Julia promises the Faerie Queen she won’t ever tell what happened here, but the Queen says it is too late. Breaking a deal has consequences. In appreciation of Julia, the only human who has ever sought her out without wanting something from her, the Faerie Queen tells her this: She knows about the quest for the seven keys. The faeries have one of the keys, and it is what created and sustains the Faerie Realm, which in turn keeps Faerie kind safe from predators like human magicians. She will not give that up, especially now that her own choices have weakened Faerie standing.
The very definition of “flight risk,” Penny is shackled to a library cart in the Underworld, half-heartedly putting books away, and probably not in the right place. His supervisor, Howard, tries to reach out to Penny, inviting him to join their book club and try one of Kathy’s cupcakes. Penny isn’t in the mood for Underworld pleasantries and pushes Howard away.
Penny confronts Sylvia for trapping him in the Underworld when he was so close to returning to Earth. He would have still been a disembodied spirit, but he wouldn’t be stuck in a billion year contract, and could still lend support to the quest, in some way. Sylvia tries to explain, her family were all killed when magic went away and they moved on. The Underworld is a waystation for what comes next. Sylvia’s billion year contract means she won’t get to see them. Collecting the bounty on Penny shaved a million years off her service. Penny isn’t too impressed with this reasoning, but he’s still sore about being shackled to a cart.
He sees a woman come out of a room marked “Secrets Taken to Grave,” crying hysterically. She falls to the floor, unable to stand in her emotional state. Penny asks Sylvia what happens in that room, and she tells him it is a place where people are sent to unburden themselves before getting a metrocard that grants you to the next place. Contracted librarians aren’t allowed in there, but Penny has a plan. He waits for someone to come out of the room and subtly convinces him that the next place is hell, so the distraught man freaks out and leaves his card behind. Penny has his ticket out of his billion year contract, though it isn’t a return to the world of the living. Metrocard in hand, and quite pleased with himself, Penny is confronted by a sharp dressed man.
Penny is seated across from the man, who wonders why Penny seems to be struggling against his destiny while throwing himself towards it- narrowly avoiding death and then sneaking into the Underworld anyway. He introduces himself as Hades,which makes a lot of sense since this is the Underworld. Hades confiscates the metrocard, but leaves it on the table while they speak. He knows about Penny’s quest, but is unconcerned- not, as Penny surmises, because he is a god and these things are beneath him, but because within a millennia or two magic would come back anyway: Gods use magic to keep mortals in line. A few thousand years is nothing to a god like Hades, but he tries to convince Penny that it is nothing to him now, too. He has a billion years to explore the universe’s greatest library, and a destiny of his own, once he embraces it.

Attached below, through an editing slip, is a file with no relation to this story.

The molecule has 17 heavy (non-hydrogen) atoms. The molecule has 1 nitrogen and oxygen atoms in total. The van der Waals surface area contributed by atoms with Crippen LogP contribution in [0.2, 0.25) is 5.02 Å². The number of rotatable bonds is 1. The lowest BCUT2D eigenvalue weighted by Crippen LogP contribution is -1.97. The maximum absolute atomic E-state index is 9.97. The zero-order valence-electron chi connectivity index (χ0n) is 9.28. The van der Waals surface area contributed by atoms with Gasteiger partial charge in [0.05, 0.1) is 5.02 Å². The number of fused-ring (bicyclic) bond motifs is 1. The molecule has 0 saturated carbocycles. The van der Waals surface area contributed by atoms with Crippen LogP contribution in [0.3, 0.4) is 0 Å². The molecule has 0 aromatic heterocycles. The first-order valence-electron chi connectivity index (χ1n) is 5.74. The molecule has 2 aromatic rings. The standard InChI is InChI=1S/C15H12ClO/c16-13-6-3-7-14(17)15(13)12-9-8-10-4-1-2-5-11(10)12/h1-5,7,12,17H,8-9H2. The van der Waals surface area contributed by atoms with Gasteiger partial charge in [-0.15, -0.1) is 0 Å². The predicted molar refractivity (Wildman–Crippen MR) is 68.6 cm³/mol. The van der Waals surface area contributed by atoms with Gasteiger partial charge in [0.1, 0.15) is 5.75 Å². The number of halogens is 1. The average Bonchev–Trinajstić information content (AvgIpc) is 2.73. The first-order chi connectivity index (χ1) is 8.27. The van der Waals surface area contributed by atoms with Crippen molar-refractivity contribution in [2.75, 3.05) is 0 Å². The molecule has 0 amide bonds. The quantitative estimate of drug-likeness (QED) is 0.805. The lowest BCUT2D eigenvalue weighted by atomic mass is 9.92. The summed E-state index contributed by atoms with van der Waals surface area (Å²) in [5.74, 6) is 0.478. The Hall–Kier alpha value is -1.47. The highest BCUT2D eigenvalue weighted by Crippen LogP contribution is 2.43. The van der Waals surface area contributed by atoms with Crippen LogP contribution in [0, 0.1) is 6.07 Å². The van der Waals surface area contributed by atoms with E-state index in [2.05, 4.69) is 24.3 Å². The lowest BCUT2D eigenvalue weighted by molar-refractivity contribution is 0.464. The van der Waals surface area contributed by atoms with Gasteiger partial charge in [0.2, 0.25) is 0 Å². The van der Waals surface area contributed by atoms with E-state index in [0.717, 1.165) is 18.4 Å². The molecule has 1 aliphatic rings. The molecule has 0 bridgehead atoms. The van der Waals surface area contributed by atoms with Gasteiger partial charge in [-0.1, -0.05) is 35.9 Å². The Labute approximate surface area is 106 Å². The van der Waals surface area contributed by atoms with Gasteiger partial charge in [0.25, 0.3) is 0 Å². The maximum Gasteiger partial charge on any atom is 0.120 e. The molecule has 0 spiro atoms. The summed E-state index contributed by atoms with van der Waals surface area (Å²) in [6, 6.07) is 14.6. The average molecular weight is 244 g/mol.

Penny returns to Sylvia and gives her the stolen Metrocard before joining Howard’s book club and trying one of Kathy’s amazing cupcakes, looking content for the first time.
Scroll of Enlightenment:
Alice, Quentin, Josh.
- I’m willing to believe Alice thinks the Library wants her to help the quest succeed, but there has to be something up the Head Librarian’s sleeve. On one hand, she’s a hard user of faerie dust, making her a bad guy, but maybe she wants magic back so she doesn’t have to resort to that, plus the magical automation of Cassandra’s life-books has stopped, so the Library is neutered without Well Magic.
- Faerie dust may be detestable, but the Librarian may feel it is a necessary evil to keep the Library running.
- That being said, when did they task Alice with this mission? I guess Alice did stay behind when Quentin, Kady, Harriet and Victoria were running for their lives.
- How long has it been since they got Josh out of the dream prison? Nobody mentioned his ex died? Didn’t they learn anything about communication last week?
- I did enjoy Josh’s enthusiasm for being involved in the quest and being on a flying boat, and it was also fun to watch him slowly learn that questing isn’t that fun when you get stuck with Alice and Quentin.